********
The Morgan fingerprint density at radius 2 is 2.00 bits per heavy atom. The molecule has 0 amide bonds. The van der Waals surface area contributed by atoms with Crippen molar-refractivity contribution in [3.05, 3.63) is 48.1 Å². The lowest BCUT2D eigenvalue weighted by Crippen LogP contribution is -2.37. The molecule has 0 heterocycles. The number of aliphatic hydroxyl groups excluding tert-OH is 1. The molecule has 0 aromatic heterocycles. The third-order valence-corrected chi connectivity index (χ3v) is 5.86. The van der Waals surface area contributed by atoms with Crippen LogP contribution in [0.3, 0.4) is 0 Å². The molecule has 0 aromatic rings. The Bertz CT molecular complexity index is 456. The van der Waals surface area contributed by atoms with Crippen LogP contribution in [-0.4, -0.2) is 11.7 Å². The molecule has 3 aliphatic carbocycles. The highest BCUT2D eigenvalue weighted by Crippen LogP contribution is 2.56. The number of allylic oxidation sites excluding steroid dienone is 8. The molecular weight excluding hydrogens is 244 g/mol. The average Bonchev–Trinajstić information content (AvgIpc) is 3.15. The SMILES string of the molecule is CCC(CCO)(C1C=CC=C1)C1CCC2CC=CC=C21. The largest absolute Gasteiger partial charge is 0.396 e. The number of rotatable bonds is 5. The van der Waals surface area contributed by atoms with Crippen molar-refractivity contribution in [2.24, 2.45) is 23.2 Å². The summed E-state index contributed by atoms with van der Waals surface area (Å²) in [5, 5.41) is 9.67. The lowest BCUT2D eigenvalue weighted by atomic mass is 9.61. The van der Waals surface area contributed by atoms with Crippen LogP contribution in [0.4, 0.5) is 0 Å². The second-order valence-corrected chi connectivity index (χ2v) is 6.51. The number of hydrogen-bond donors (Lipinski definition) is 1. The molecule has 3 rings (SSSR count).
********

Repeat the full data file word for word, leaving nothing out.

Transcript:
The Morgan fingerprint density at radius 2 is 2.00 bits per heavy atom. The molecule has 0 amide bonds. The van der Waals surface area contributed by atoms with Crippen molar-refractivity contribution in [3.05, 3.63) is 48.1 Å². The lowest BCUT2D eigenvalue weighted by Crippen LogP contribution is -2.37. The molecule has 0 heterocycles. The number of aliphatic hydroxyl groups excluding tert-OH is 1. The molecule has 0 aromatic heterocycles. The third-order valence-corrected chi connectivity index (χ3v) is 5.86. The van der Waals surface area contributed by atoms with Crippen LogP contribution in [0.3, 0.4) is 0 Å². The molecule has 0 aromatic rings. The Bertz CT molecular complexity index is 456. The van der Waals surface area contributed by atoms with Crippen LogP contribution in [-0.4, -0.2) is 11.7 Å². The molecule has 3 aliphatic carbocycles. The highest BCUT2D eigenvalue weighted by Crippen LogP contribution is 2.56. The number of allylic oxidation sites excluding steroid dienone is 8. The molecular weight excluding hydrogens is 244 g/mol. The average Bonchev–Trinajstić information content (AvgIpc) is 3.15. The SMILES string of the molecule is CCC(CCO)(C1C=CC=C1)C1CCC2CC=CC=C21. The largest absolute Gasteiger partial charge is 0.396 e. The number of rotatable bonds is 5. The van der Waals surface area contributed by atoms with Crippen molar-refractivity contribution in [2.24, 2.45) is 23.2 Å². The summed E-state index contributed by atoms with van der Waals surface area (Å²) in [5, 5.41) is 9.67. The lowest BCUT2D eigenvalue weighted by atomic mass is 9.61. The van der Waals surface area contributed by atoms with Crippen LogP contribution in [0.4, 0.5) is 0 Å². The second-order valence-corrected chi connectivity index (χ2v) is 6.51. The number of hydrogen-bond donors (Lipinski definition) is 1. The molecule has 3 rings (SSSR count).